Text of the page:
1. Placed in a lower order, class, or rank; holding a lower or inferior position.
The several kinds and subordinate species of each are easily distinguished. --Woodward.
2. Inferior in order, nature, dignity, power, importance, or the like.
It was subordinate, not enslaved, to the understanding. --South.
Sub·or·di·nate, n. One who stands in order or rank below another; -- distinguished from a principal.
Sub·or·di·nate v. t. [imp. & p. p. Subordinated p. pr. & vb. n. Subordinating.]
1. To place in a lower order or class; to make or consider as of less value or importance; as, to subordinate one creature to another.
2. To make subject; to subject or subdue; as, to subordinate the passions to reason.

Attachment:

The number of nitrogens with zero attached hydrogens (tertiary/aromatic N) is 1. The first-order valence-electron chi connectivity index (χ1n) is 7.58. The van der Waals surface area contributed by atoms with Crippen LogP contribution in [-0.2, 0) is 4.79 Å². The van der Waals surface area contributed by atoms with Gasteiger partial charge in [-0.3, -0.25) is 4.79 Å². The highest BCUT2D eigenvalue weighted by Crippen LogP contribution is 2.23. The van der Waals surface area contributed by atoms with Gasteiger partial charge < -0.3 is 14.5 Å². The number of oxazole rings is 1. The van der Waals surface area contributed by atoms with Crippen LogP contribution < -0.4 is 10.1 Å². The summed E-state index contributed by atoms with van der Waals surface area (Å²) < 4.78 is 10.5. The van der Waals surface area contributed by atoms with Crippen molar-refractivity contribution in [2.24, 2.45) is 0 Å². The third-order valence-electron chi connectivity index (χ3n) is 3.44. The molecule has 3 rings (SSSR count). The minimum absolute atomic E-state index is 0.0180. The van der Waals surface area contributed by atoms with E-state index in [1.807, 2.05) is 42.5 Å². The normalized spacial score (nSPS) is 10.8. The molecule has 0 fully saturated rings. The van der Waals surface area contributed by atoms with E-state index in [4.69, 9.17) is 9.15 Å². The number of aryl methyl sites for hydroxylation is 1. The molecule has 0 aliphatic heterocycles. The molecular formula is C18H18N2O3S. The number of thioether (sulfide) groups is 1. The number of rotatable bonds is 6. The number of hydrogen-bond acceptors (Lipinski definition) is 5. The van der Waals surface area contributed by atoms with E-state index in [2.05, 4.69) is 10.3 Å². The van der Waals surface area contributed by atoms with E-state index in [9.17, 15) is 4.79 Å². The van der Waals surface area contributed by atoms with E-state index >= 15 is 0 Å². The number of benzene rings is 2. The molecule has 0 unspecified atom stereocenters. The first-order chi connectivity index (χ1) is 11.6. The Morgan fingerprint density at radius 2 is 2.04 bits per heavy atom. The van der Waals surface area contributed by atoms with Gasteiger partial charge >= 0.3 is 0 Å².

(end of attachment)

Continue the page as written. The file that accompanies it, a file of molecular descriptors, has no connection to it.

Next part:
-- Sub*or*di*nate*ly, adv. -- Sub*or*di*nate*ness, n.
adj 1: lower in rank or importance [syn: low-level] [ant: dominant]
2: subject or submissive to authority or the control of
another; "a subordinate kingdom" [ant: insubordinate]
3: of a clause; unable to stand alone syntactically as a
complete sentence; "a subordinate (or dependent) clause
functions as a noun or adjective or adverb within a
sentence" [syn: dependent] [ant: independent]
4: inferior in rank or status; "the junior faculty"; "a lowly
corporal"; "petty officialdom"; "a subordinate
functionary" [syn: junior-grade, inferior, lower, lower-ranking,
lowly, petty(a), secondary, subaltern]
n 1: an assistant subject to the authority or control of another
[syn: subsidiary, underling, foot soldier]
2: a word that is more specific than a given word [syn: hyponym,
v 1: rank or order as less important or consider of less value;
"Art is sometimes subordinated to Science in these
2: make subordinate, dependent, or subservient; "Our wishes
have to be subordinated to that of our ruler" [syn: subdue]